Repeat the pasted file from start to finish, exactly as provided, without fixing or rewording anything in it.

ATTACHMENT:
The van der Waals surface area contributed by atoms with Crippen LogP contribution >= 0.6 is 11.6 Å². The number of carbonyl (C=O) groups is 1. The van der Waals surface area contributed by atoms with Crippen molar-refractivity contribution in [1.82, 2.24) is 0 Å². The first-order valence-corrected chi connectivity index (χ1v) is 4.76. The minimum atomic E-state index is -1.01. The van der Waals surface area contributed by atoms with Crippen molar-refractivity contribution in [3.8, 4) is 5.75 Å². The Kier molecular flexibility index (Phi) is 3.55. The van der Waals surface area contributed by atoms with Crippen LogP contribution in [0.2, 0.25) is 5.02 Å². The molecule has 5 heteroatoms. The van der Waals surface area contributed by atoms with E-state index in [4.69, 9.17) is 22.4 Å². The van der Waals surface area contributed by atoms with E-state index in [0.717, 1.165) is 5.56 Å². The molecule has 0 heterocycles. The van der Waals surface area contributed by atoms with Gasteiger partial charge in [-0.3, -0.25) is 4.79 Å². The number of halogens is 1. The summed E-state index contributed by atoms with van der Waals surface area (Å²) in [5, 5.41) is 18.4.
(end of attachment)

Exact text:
The van der Waals surface area contributed by atoms with Crippen LogP contribution >= 0.6 is 11.6 Å². The number of carbonyl (C=O) groups is 1. The van der Waals surface area contributed by atoms with Crippen molar-refractivity contribution in [1.82, 2.24) is 0 Å². The first-order valence-corrected chi connectivity index (χ1v) is 4.76. The minimum atomic E-state index is -1.01. The van der Waals surface area contributed by atoms with Crippen molar-refractivity contribution in [3.8, 4) is 5.75 Å². The Kier molecular flexibility index (Phi) is 3.55. The van der Waals surface area contributed by atoms with Crippen LogP contribution in [0.2, 0.25) is 5.02 Å². The molecule has 5 heteroatoms. The van der Waals surface area contributed by atoms with E-state index in [4.69, 9.17) is 22.4 Å². The van der Waals surface area contributed by atoms with E-state index in [0.717, 1.165) is 5.56 Å². The molecule has 0 heterocycles. The van der Waals surface area contributed by atoms with Gasteiger partial charge in [-0.3, -0.25) is 4.79 Å². The number of halogens is 1. The summed E-state index contributed by atoms with van der Waals surface area (Å²) in [5, 5.41) is 18.4.